Lala.com will be shutting down on May 31 this year. The move comes after Apple’s purchase of the music streaming web site a few months back. Apple’s instant benefit from the purchase of the site was top-ranked results when users search for songs on Google. However, what Apple truly benefited from is the acquisition of a team that knows how to do music over the internet, or “in the cloud.”
When tech insiders speak of music in the cloud, they’re usually referring to an extension of the purchasing a song through a digital music store like Apple’s iTunes. Such a cloud-based service would ideally include storage of the song on the user’s computer but also access to that song from any number of devices connection to the internet. Put simply, you could buy a song on iTunes, you can play it on your computer, your iPod, iPhone as you can today plus over the internet on your friend’s computer, your computer at work or even your car.
That last bit is the interesting part and is where the wide open frontier of such services that haven’t yet appealed to the masses comes into play. If any company can convince consumers to go for such a model, the track record would suggest it’s Apple.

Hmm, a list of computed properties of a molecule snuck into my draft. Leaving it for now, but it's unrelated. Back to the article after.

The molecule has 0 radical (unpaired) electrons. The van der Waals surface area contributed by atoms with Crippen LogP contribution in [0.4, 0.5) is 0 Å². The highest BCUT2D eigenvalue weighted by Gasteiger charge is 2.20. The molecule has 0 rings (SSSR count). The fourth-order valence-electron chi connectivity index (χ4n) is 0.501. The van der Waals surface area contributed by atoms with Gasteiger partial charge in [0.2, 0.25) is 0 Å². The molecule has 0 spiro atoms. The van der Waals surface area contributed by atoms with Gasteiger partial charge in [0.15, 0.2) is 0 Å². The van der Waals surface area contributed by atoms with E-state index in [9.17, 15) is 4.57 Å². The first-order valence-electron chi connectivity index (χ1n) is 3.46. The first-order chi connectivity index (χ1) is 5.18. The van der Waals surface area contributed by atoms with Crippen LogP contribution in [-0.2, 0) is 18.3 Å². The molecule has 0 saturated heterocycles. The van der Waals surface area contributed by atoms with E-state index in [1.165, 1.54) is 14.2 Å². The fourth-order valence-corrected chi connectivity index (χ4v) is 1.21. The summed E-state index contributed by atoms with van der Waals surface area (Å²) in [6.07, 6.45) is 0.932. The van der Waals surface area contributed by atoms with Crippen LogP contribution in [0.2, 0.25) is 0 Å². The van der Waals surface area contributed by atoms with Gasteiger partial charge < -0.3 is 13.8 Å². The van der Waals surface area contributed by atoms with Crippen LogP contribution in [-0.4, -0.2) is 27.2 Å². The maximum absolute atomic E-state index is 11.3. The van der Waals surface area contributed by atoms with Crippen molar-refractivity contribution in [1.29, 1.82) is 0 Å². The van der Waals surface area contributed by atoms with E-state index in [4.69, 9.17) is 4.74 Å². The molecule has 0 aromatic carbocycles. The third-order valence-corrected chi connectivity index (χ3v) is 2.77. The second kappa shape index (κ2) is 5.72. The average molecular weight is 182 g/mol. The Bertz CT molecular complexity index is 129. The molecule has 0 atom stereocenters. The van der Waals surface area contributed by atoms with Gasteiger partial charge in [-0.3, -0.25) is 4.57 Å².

As far shuttering Lala.com goes, the timing is what’s interesting here. With their WWDC (that’s World-Wide Developer Conference) set for June 7, the May 31 shuttering of the Lala.com just a few days away. Likewise, this year’s WWDC could mark the launch of a new cloud-based strategy for Apple.
Given that, iTunes.com is much less about Apple re-branding Lala as iTunes, imitating the site’s model or launching a music subscription service in the vein of Rhapsody or Napster. What everyday consumers do want is to own their music collection and to access it where and when they want it. And by that, I mean their whole music collection, not just the few songs they can fit on an iPod or iPhone.
So, will this year’s WWDC mark just a new iteration of iTunes or the next generation of digital music itself? We’ll have to wait and see.
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